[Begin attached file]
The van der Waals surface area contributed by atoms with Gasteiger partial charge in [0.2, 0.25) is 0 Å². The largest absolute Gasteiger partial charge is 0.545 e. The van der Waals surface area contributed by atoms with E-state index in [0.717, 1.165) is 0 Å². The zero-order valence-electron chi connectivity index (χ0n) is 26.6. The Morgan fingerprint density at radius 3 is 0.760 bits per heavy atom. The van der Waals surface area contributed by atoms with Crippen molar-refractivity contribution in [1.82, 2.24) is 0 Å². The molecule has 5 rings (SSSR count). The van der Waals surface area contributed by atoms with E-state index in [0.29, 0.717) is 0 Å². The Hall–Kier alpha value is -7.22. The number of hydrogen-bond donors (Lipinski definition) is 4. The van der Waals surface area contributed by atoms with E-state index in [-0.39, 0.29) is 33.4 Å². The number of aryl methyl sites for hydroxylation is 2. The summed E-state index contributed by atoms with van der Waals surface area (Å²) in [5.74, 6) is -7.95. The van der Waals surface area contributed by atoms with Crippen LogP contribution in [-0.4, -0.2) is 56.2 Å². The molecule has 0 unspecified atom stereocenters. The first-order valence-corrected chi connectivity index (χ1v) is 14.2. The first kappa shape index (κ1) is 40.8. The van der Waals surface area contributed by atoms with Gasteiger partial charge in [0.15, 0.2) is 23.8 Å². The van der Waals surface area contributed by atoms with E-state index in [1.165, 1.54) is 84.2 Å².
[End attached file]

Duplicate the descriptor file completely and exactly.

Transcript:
The van der Waals surface area contributed by atoms with Gasteiger partial charge in [0.2, 0.25) is 0 Å². The largest absolute Gasteiger partial charge is 0.545 e. The van der Waals surface area contributed by atoms with E-state index in [0.717, 1.165) is 0 Å². The zero-order valence-electron chi connectivity index (χ0n) is 26.6. The Morgan fingerprint density at radius 3 is 0.760 bits per heavy atom. The van der Waals surface area contributed by atoms with Crippen molar-refractivity contribution in [1.82, 2.24) is 0 Å². The molecule has 5 rings (SSSR count). The van der Waals surface area contributed by atoms with E-state index in [0.29, 0.717) is 0 Å². The Hall–Kier alpha value is -7.22. The number of hydrogen-bond donors (Lipinski definition) is 4. The van der Waals surface area contributed by atoms with E-state index in [-0.39, 0.29) is 33.4 Å². The number of aryl methyl sites for hydroxylation is 2. The summed E-state index contributed by atoms with van der Waals surface area (Å²) in [5.74, 6) is -7.95. The van der Waals surface area contributed by atoms with Crippen LogP contribution in [-0.4, -0.2) is 56.2 Å². The molecule has 0 unspecified atom stereocenters. The first-order valence-corrected chi connectivity index (χ1v) is 14.2. The first kappa shape index (κ1) is 40.8. The van der Waals surface area contributed by atoms with Gasteiger partial charge in [0.15, 0.2) is 23.8 Å². The van der Waals surface area contributed by atoms with E-state index in [1.165, 1.54) is 84.2 Å².